For a generation that lives online and is ready to scream ‘fake news’ at everything, us millennials are also very susceptible to a fad. Nowhere is this more apparent in the things we do than in the name of health. Drinking vingerary concoctions in the morning, going on diets which treat butter as a food group, drinking fermented tea - the list can be endless. While Kombucha and Keto are distinctly new-agey, there is a health fad that many Indian grandmothers would recommend too. I am talking about ‘haldi doodh’, which is now sold at international Starbucks outlets and posh cafes in India as a ‘turmeric latte’. I will not go into the cultural appropriation of it all, because that is a separate article. But will this concoction do my body any good?
Cost of Turmeric Lattes in India
If you google turmeric latte, it will lead you to more than 4 million results. And many, many articles have branded the humble mixture of milk and turmeric, as a cure-all. Regular consumption is supposed to cure acne, flatten your bloated belly, alleviate anxiety, cure insomnia, stop bone aging, prevent cancer, etc., etc. The list of benefits is downright baffling. Like a true millennial, I am ready to jump on a hyped fad, and this one seemed accessible.
Because I am also a lazy person who likes to spend money on esoteric drinks, I decided to find out how much a daily fix of ‘golden milk’ (another nomenclature for haldi doodh) would cost me. Turns out, cafes near my home in Bandra charge upwards of Rs 200 for a cup. If you want a vegan version, made with almond milk or any other plant milk, that will increase the cost.
If I was to buy a turmeric latte every day for a week, that would cost me more than Rs 1500. My budget for this experiment was a much smaller amount, so I decided to do a DIY version.
The many Turmeric latte recipes online
There was a marked difference in the recipes from desi sources, and the ones posted by international portals. Most American websites maintained that turmeric milk is only effective if you consume it with a pinch of pepper. This is supposed to activate the compound curcumin in turmeric. I asked multiple ladies in my family and no one had heard of pepper as a common addition to haldi doodh. What they did recommend was that I add at least a teaspoon of turmeric to my milk, instead of the pinch recommended by some Western food bloggers. I was also told not to boil the haldi doodh, as that is supposed to somehow lessen the potency of the liquid. Another desi recommendation was to add a drop of ghee to the mixture. I took all the advice, and made a mug of warm milk with a big heap of haldi and a pinch of pepper. The only ingredient that I like in the combo is pepper; I dislike milk, and I do not have an affinity for the earthy pungency of haldi. Suffice to say, drinking down that mug of yellow liquid was a struggle. But I persisted.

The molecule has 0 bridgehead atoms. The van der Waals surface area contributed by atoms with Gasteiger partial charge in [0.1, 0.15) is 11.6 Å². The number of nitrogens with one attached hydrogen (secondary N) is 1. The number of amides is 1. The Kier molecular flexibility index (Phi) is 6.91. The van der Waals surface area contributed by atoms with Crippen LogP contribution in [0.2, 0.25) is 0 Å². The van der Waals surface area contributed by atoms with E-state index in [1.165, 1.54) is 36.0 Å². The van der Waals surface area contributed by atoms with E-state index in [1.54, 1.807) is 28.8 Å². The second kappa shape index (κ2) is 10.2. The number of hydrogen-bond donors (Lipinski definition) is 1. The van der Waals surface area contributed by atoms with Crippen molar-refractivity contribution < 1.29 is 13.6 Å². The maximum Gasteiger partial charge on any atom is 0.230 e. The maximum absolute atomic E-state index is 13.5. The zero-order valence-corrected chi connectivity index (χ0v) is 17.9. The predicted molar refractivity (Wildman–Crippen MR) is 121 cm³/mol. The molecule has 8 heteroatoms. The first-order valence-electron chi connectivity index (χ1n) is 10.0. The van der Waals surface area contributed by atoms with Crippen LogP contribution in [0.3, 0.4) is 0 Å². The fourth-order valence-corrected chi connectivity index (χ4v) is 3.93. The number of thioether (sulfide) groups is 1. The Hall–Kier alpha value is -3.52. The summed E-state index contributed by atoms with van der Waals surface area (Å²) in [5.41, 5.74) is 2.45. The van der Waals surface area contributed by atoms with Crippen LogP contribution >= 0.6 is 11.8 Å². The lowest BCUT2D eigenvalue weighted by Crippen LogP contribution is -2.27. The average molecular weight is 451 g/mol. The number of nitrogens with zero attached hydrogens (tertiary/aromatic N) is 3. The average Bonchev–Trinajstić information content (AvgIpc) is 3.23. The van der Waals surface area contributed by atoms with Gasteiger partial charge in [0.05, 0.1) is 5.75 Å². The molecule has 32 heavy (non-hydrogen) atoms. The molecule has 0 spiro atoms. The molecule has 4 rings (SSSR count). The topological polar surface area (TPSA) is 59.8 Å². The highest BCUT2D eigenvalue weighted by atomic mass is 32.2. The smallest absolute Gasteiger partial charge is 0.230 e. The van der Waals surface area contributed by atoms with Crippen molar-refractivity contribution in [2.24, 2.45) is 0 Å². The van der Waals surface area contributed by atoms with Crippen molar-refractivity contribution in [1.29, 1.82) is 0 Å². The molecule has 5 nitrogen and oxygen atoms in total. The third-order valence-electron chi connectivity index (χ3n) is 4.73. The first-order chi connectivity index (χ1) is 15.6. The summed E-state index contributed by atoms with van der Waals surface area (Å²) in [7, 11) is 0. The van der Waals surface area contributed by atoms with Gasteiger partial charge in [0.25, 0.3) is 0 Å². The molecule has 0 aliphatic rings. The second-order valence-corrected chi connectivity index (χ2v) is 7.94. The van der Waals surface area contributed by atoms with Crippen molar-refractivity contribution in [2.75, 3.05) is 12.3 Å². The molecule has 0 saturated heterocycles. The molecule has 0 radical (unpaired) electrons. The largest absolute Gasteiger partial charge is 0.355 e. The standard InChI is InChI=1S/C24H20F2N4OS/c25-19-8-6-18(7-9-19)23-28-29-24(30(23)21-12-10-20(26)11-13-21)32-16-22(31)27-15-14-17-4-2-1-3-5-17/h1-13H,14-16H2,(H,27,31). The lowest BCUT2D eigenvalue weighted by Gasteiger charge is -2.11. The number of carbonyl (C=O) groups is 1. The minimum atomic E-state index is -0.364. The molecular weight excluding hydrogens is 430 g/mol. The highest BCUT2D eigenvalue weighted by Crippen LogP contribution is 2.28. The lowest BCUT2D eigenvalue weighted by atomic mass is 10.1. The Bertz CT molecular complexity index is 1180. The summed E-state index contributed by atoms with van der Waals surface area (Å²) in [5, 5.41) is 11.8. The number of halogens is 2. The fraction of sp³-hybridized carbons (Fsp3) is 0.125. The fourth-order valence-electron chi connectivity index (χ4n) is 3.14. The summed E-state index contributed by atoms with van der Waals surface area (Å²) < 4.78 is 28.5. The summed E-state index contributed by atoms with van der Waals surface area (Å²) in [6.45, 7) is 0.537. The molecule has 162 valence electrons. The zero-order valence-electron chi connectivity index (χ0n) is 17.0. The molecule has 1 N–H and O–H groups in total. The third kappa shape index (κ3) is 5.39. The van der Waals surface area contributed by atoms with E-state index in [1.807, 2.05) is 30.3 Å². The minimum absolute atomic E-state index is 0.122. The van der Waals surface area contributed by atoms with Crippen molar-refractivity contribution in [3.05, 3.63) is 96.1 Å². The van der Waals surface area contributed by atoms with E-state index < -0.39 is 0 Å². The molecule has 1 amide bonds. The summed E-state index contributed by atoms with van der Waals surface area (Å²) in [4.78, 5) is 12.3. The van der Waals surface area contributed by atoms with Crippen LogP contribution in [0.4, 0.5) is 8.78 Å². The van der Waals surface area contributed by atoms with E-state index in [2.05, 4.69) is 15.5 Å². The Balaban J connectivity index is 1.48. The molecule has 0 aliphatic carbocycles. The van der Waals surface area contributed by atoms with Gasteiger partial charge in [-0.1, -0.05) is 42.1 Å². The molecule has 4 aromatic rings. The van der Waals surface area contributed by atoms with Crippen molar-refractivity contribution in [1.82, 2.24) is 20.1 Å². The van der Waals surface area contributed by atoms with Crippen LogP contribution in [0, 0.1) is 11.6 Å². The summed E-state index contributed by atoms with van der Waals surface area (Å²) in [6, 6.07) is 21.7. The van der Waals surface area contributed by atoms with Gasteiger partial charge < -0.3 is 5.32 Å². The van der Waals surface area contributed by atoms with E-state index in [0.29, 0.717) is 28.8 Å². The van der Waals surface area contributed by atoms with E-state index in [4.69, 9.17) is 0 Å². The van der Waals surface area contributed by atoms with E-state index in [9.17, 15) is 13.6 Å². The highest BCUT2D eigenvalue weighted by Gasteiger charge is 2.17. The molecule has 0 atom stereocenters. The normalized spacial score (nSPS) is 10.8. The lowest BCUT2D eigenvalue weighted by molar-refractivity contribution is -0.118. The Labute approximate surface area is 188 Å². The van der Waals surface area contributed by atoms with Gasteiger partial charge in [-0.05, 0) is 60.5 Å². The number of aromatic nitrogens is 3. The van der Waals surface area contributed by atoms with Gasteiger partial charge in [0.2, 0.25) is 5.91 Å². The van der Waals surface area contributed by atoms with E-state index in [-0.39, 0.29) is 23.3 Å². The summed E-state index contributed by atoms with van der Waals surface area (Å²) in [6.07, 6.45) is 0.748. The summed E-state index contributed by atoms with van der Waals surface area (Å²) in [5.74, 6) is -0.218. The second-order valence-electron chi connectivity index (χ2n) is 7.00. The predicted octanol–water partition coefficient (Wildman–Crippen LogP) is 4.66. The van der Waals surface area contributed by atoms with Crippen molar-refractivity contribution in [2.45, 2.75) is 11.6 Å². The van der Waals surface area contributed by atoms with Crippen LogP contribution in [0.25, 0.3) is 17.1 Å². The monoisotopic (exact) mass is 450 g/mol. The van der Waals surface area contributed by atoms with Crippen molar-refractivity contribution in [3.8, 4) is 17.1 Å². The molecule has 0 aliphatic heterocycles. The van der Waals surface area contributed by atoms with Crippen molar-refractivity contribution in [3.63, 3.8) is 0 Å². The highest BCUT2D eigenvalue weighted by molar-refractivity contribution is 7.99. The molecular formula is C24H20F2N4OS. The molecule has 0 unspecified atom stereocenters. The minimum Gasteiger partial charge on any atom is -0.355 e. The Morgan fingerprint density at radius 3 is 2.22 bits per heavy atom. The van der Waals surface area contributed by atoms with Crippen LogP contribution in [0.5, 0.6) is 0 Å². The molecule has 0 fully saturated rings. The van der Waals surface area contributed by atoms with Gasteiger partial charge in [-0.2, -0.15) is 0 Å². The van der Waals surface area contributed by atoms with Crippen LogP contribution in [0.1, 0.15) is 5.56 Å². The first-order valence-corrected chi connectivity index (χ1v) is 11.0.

So, what happened when I drank haldi doodh regularly?
The benefits that I experienced were a bit different that the internet had promised. No, it did not clear my acne. In fact the sudden addition of this much dairy to my diet caused a few extra pimples. Haldi doodh did seem to do a very good job of reducing bloating, and constipation that I regularly experienced. It also seemed to calm down an unexpected stomach cramp.
This may be controversial, but I think that haldi doodh is also a good hangover cure. I drank two cups on a Saturday, where the effects of alcohol consumed the night before had completely decimated me. And the warm tonic revived me like no hair of the dog remedy ever did.
So, am I still drinking golden milk regularly? The answer is no, but I do turn to it when I feel a bout of cough or cold, or a stomach ache creeping up on me. And it always does the trick.